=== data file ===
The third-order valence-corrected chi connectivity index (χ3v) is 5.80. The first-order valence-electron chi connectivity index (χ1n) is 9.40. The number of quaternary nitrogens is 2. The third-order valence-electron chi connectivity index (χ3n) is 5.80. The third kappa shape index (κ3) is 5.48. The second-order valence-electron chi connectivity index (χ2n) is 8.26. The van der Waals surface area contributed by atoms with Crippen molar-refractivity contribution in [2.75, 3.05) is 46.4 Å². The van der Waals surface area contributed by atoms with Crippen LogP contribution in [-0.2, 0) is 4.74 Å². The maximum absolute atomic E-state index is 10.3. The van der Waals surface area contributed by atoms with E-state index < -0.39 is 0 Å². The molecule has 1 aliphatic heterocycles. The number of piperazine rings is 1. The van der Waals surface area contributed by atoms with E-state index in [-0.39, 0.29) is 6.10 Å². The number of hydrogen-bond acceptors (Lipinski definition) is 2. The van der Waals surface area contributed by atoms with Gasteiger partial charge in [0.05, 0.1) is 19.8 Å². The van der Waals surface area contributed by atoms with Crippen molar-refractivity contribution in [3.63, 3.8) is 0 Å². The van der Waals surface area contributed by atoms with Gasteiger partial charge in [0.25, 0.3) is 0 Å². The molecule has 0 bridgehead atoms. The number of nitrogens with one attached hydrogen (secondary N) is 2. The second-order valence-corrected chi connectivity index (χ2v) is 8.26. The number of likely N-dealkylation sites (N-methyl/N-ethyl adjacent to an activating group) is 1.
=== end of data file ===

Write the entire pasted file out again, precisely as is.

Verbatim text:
The third-order valence-corrected chi connectivity index (χ3v) is 5.80. The first-order valence-electron chi connectivity index (χ1n) is 9.40. The number of quaternary nitrogens is 2. The third-order valence-electron chi connectivity index (χ3n) is 5.80. The third kappa shape index (κ3) is 5.48. The second-order valence-electron chi connectivity index (χ2n) is 8.26. The van der Waals surface area contributed by atoms with Crippen molar-refractivity contribution in [2.75, 3.05) is 46.4 Å². The van der Waals surface area contributed by atoms with Crippen LogP contribution in [-0.2, 0) is 4.74 Å². The maximum absolute atomic E-state index is 10.3. The van der Waals surface area contributed by atoms with E-state index < -0.39 is 0 Å². The molecule has 1 aliphatic heterocycles. The number of piperazine rings is 1. The van der Waals surface area contributed by atoms with E-state index in [-0.39, 0.29) is 6.10 Å². The number of hydrogen-bond acceptors (Lipinski definition) is 2. The van der Waals surface area contributed by atoms with Gasteiger partial charge in [0.05, 0.1) is 19.8 Å². The van der Waals surface area contributed by atoms with Crippen molar-refractivity contribution in [3.63, 3.8) is 0 Å². The van der Waals surface area contributed by atoms with Gasteiger partial charge in [0.25, 0.3) is 0 Å². The molecule has 0 bridgehead atoms. The number of nitrogens with one attached hydrogen (secondary N) is 2. The second-order valence-corrected chi connectivity index (χ2v) is 8.26. The number of likely N-dealkylation sites (N-methyl/N-ethyl adjacent to an activating group) is 1.